In the JSP file, double quotes are used to enclose the value of the <input> element's value attribute, so when the value itself includes a double quote, the browser gets confused. The first double quote in the value is interpreted as the end of the value. That's why you see only "Prince," in the field. Even worse, the rest of the value interferes with the interpretation of the rest of the form, causing the next input field to be ignored in most browsers.

One solution to this problem would be to use single quotes around the values instead, since HTML accepts either single quotes or double quotes. But then you would have the same problem if the user enters a value that includes a single quote. Fortunately, there's a better way.

What's needed is special treatment of all characters that can cause HTML interpretation problems when we generate HTML from dynamic strings. One way to handle this is to let the bean take care of the special treatment. The UserInfoBean can do this through another set of properties: userNameFormatted, birthDateFormatted, emailAddrFormatted, sexFormatted, and luckyNumberFormatted.

These are read-only properties that simply represent formatted versions of the corresponding real property values. The bean is designed so that when you use these property names, all troublesome characters in the real property values--such as single quotes, double quotes, less-than symbols, greater-than symbols, and ampersands--are converted to their corresponding HTML character entities (i.e., &#39;, &#34;, &lt;, &gt;, and &amp;). The browser handles the converted values with no problem. If you're curious about the Java code for the formatted properties, it's described in Chapter 15. Example 5-5 shows a JSP page that uses the new properties.

Example 5-5: A JSP Page with Validation and Formatting Using a Bean (userinfo3.jsp)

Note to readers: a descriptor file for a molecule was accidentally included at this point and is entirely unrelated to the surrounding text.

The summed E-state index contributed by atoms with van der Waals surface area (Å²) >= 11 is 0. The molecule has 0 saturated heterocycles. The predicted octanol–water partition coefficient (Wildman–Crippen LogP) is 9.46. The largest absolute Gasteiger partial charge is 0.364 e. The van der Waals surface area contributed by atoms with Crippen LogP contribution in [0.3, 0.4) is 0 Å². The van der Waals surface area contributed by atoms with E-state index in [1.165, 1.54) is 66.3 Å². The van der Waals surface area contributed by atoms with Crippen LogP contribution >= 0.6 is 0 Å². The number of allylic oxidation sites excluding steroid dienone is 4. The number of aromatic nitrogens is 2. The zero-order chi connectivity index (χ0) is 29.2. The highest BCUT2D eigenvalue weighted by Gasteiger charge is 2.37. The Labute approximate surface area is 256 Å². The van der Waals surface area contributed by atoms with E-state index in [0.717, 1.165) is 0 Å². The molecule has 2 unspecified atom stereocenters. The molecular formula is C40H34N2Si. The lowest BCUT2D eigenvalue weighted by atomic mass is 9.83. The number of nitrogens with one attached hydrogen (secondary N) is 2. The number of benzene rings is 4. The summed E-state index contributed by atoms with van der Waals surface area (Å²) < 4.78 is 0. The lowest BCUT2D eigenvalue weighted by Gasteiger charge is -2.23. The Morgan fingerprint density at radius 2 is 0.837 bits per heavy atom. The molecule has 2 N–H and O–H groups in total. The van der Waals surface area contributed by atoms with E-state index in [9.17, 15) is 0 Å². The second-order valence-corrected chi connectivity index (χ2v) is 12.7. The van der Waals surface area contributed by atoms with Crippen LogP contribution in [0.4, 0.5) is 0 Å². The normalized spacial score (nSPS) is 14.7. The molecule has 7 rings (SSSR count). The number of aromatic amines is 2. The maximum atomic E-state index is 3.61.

<%@ page language="java" contentType="text/html" %>
<html>
  <head>
    <title>User Info Entry Form</title>
  </head>
  <body bgcolor="white">
    <jsp:useBean
      id="userInfo"
      class="com.ora.jsp.beans.userinfo.UserInfoBean">
      <jsp:setProperty name="userInfo" property="*" />
    </jsp:useBean>
 
    <%-- Output list of values with invalid format, if any --%>
    <font color="red">
      <jsp:getProperty name="userInfo" property="propertyStatusMsg" />
    </font>
 
    <%-- Output form with submitted valid values --%>
    <form action="userinfo2.jsp" method="post">
      <table>
        <tr>
          <td>Name:</td>
          <td><input type="text" name="userName" 
            value="<jsp:getProperty
                     name="userInfo"
                     property="userNameFormatted"
                   />">
          </td>
        </tr>
        <tr>
          <td>Birth Date:</td>
          <td><input type="text" name="birthDate" 
            value="<jsp:getProperty
                     name="userInfo"
                     property="birthDateFormatted"
                   />">
          </td>
          <td>(Use format yyyy-mm-dd)</td>
        </tr>
        <tr>
          <td>Email Address:</td>
          <td><input type="text" name="emailAddr" 
            value="<jsp:getProperty
                     name="userInfo"
                     property="emailAddrFormatted"
                   />">
          </td>
          <td>(Use format name@company.com)</td>
        </tr>
        <tr>
          <td>Sex:</td>
          <td><input type="text" name="sex" 
            value="<jsp:getProperty
                     name="userInfo"
                     property="sexFormatted"
                   />">
          </td>
          <td>(Male or female)</td>
        </tr>
        <tr>
          <td>Lucky number:</td>
          <td><input type="text" name="luckyNumber" 
            value="<jsp:getProperty
                     name="userInfo"
                     property="luckyNumberFormatted"
                   />">
          </td>
          <td>(A number between 1 and 100)</td>
        </tr>
        <tr>
          <td colspan=2><input type="submit"></td>
        </tr>
      </table>
    </form>
  </body>
</html>

Related Reading

JavaServer PagesJavaServer Pages
By Hans Bergsten
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It's not always a good idea to have a bean handle this type of formatting, though. A bean is easier to reuse if it doesn't contain logic that is specific for one type of use, such as generating strings suitable for HTML. When we look at scripting elements and custom actions, we will revisit the subject of HTML formatting and look at other solutions to this problem.

Try the final version of this example by clicking on the "User Info 3 example" link. Now everything works fine, even if you happen to be Prince, "the artist."


1. In fact, Java is the only scripting language formally supported in the JSP specification, but the specification leaves room for other languages to be supported.

2. An element is actually represented by a start tag and an end tag, but the term "tag" is often used to refer to what's formally known as an element.